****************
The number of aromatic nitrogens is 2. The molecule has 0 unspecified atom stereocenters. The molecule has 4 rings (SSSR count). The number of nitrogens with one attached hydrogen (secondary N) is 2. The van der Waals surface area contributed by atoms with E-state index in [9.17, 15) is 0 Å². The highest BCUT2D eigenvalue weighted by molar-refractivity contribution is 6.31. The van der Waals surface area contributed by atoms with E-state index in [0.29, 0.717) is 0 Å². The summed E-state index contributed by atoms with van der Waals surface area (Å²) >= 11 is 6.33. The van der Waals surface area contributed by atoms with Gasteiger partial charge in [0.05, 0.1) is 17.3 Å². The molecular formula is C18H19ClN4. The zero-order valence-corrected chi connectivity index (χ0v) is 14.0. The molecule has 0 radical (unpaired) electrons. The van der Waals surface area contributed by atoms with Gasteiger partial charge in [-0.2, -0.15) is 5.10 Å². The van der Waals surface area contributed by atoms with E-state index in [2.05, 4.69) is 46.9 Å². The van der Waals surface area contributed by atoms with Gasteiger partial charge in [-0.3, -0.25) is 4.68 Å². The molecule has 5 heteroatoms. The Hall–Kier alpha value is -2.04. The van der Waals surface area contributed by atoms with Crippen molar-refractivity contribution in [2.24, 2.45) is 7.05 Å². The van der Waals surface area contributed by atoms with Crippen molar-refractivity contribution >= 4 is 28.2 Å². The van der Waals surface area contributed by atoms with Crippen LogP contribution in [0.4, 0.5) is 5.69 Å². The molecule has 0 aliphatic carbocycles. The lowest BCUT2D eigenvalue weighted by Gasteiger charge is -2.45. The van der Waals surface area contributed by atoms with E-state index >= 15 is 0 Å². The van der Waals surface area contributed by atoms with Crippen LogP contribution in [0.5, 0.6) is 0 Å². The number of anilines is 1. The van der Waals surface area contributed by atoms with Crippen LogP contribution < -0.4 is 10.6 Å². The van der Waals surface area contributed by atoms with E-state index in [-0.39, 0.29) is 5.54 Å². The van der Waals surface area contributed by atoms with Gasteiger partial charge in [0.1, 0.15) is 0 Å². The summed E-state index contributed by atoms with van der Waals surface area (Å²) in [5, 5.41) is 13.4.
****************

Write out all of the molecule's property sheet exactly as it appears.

The number of aromatic nitrogens is 2. The molecule has 0 unspecified atom stereocenters. The molecule has 4 rings (SSSR count). The number of nitrogens with one attached hydrogen (secondary N) is 2. The van der Waals surface area contributed by atoms with E-state index in [9.17, 15) is 0 Å². The highest BCUT2D eigenvalue weighted by molar-refractivity contribution is 6.31. The van der Waals surface area contributed by atoms with E-state index in [0.29, 0.717) is 0 Å². The summed E-state index contributed by atoms with van der Waals surface area (Å²) >= 11 is 6.33. The van der Waals surface area contributed by atoms with Gasteiger partial charge in [0.05, 0.1) is 17.3 Å². The molecular formula is C18H19ClN4. The zero-order valence-corrected chi connectivity index (χ0v) is 14.0. The molecule has 0 radical (unpaired) electrons. The van der Waals surface area contributed by atoms with Gasteiger partial charge in [-0.2, -0.15) is 5.10 Å². The van der Waals surface area contributed by atoms with E-state index in [2.05, 4.69) is 46.9 Å². The van der Waals surface area contributed by atoms with Gasteiger partial charge in [-0.3, -0.25) is 4.68 Å². The molecule has 5 heteroatoms. The Hall–Kier alpha value is -2.04. The van der Waals surface area contributed by atoms with Crippen molar-refractivity contribution in [2.24, 2.45) is 7.05 Å². The van der Waals surface area contributed by atoms with Crippen molar-refractivity contribution >= 4 is 28.2 Å². The van der Waals surface area contributed by atoms with Crippen LogP contribution in [0.4, 0.5) is 5.69 Å². The molecule has 0 aliphatic carbocycles. The lowest BCUT2D eigenvalue weighted by Gasteiger charge is -2.45. The van der Waals surface area contributed by atoms with E-state index >= 15 is 0 Å². The van der Waals surface area contributed by atoms with Crippen LogP contribution in [0.5, 0.6) is 0 Å². The number of anilines is 1. The van der Waals surface area contributed by atoms with Crippen LogP contribution < -0.4 is 10.6 Å². The van der Waals surface area contributed by atoms with E-state index in [-0.39, 0.29) is 5.54 Å². The van der Waals surface area contributed by atoms with Gasteiger partial charge in [0.1, 0.15) is 0 Å². The summed E-state index contributed by atoms with van der Waals surface area (Å²) in [5, 5.41) is 13.4.